Can someone explain the current state of cPanel integration options?


#1

After just dealing with a couple of cPanel users with somewhat different situations, I’m kind of embarrassed to realize how many specifics related to supporting cPanel users I don’t know. In particular I noticed that I’m kind of confused about

  • Which plugins now exist? Who develops them? Which challenges do they use? What are there autorenewal policies?

  • What’s the deal with the (I think at least) 3 different CAs that could be used by cPanel-based clients to issue certs? What determines whether a cPanel-issued cert is going to be issued by a particular cert provider as opposed to another provider?

  • What’s an easy and reliable way for shared hosting users to know whether their particular host has intentionally prevented them from getting certificates?

Getting this all clear should help me better help cPanel users on the forum in the future.


#2

I’ll answer what I know. (It might be little outdated since I haven’t use cPanel & WHM for one year, please correct me if I’m wrong.)

I know there is autossl, which is controlled by CPanel and accessed in WHM panel.

That’s the options in WHM autossl plugin.
You can choose to enable autossl and set provider(provider include LE , cPanel(comodo) ,custom provider)
Each provider has different issue time, and they will auto renew.
Seems mostly they use http auth files as they will place a auth file under “required directory”.

All cert issued by cPanel include all domains under the clients account. (One cert per each account) which provider they use is chooses by WHM admin.

If the host has autossl enabled, they will normally get the cert in one day (prior to hosting account creation). If they don’t, then autossl is not enabled. (They can always contact hosting’s customer support for help)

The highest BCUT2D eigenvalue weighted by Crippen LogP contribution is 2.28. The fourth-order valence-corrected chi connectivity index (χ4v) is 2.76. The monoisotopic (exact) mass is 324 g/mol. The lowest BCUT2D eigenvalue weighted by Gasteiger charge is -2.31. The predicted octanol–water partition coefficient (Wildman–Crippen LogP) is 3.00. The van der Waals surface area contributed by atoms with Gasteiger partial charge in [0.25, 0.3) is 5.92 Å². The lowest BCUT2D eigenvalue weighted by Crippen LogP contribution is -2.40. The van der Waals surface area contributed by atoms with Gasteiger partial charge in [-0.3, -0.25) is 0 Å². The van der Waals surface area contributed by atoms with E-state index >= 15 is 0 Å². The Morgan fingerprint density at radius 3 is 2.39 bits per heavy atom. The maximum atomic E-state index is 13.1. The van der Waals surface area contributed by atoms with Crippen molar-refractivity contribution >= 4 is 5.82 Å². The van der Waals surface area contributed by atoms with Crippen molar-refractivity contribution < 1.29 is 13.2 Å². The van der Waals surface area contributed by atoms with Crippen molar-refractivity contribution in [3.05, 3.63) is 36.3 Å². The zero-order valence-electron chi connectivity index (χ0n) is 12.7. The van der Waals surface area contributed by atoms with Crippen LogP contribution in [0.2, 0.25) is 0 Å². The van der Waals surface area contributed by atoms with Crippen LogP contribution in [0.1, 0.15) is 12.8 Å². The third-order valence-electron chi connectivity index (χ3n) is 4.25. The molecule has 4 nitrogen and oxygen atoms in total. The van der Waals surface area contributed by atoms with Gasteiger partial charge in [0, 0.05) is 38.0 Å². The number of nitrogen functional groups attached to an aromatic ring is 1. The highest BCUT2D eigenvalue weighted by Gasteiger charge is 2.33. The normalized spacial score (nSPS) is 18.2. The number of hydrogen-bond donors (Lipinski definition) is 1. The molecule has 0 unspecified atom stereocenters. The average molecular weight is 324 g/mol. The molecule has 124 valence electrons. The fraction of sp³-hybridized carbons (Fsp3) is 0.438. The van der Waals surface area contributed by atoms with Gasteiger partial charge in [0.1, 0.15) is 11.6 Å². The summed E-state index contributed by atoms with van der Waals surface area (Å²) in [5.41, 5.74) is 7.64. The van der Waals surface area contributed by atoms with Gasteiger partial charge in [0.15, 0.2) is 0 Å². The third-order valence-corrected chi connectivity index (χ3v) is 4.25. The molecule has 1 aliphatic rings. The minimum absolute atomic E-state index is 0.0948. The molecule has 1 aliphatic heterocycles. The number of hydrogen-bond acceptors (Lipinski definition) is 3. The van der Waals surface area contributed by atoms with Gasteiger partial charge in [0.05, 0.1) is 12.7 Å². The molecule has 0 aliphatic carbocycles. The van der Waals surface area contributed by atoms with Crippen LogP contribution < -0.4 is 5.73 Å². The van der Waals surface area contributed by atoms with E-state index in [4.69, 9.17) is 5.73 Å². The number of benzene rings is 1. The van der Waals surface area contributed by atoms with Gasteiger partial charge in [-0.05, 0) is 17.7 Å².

Source:
1.https://confluence1.cpanel.net/plugins/servlet/mobile?contentId=2450296#content/view/2450296
2.cPanel & WHM experience.


#3

AutoSSL is the canonical solution for cPanel, which is enabled by default in cPanel for some time now.

It is by default configured to use the Comodo SSL provider (which is actually a cPanel sub-ordinate CA).

There is the option to use the Let’s Encrypt SSL provider, which is installed separately, but still adheres to the AutoSSL framework.

AutoSSL uses the HTTP DCV challenge over IPv4 only. AutoSSL providers can nominate their own DCV paths (e.g. /.well-known/pki-validation for the Comodo provider, acme-challenge for the Let’s Encrypt one).

AutoSSL drives these providers asynchronously in the background and issues certificates opportunistically for all domains it can reasonable detect to succeed. It generally cannot be controlled by anybody except the administrator of the WHM/cPanel server.

cPanel also includes functionality that enables users to buy certificate directly from within their cPanel user interface from commercial providers that wish to integrate with cPanel.

Finally, there are non-AutoSSL WHM/cPanel plugins (third party ones) that exist for a variety of reasons, such as they existed before AutoSSL existed.

It’s not clear to me whether there is a straightforward way to detect this, apart from visiting the SSL/TLS interface in cPanel and seeing whether any certificates are already installed.

If your account hasn’t automatically received an AutoSSL certificate within a day or two of the account being created/domain being added, then almost certainly AutoSSL is disabled.

If you want, I can give you an account on the development server we use for our third-party plugin to see what all the interfaces look like.

Server admin can choose, Comodo/cPanel sub-ordinate CA is enabled by default on new cPanel installations.


#4

OK, it looks like there may be a way to manually invoke AutoSSL from the end-user cPanel interface, under the “SSL/TLS” interface:

However, the button will not be there if the functionality is not enabled or if the user does not have the “autossl” feature on their package.

I think that if the button is missing, then the user’s account will definitely not be eligible for AutoSSL.


#5

Thanks, @_az and @stevenzhu! That’s very helpful.


#6

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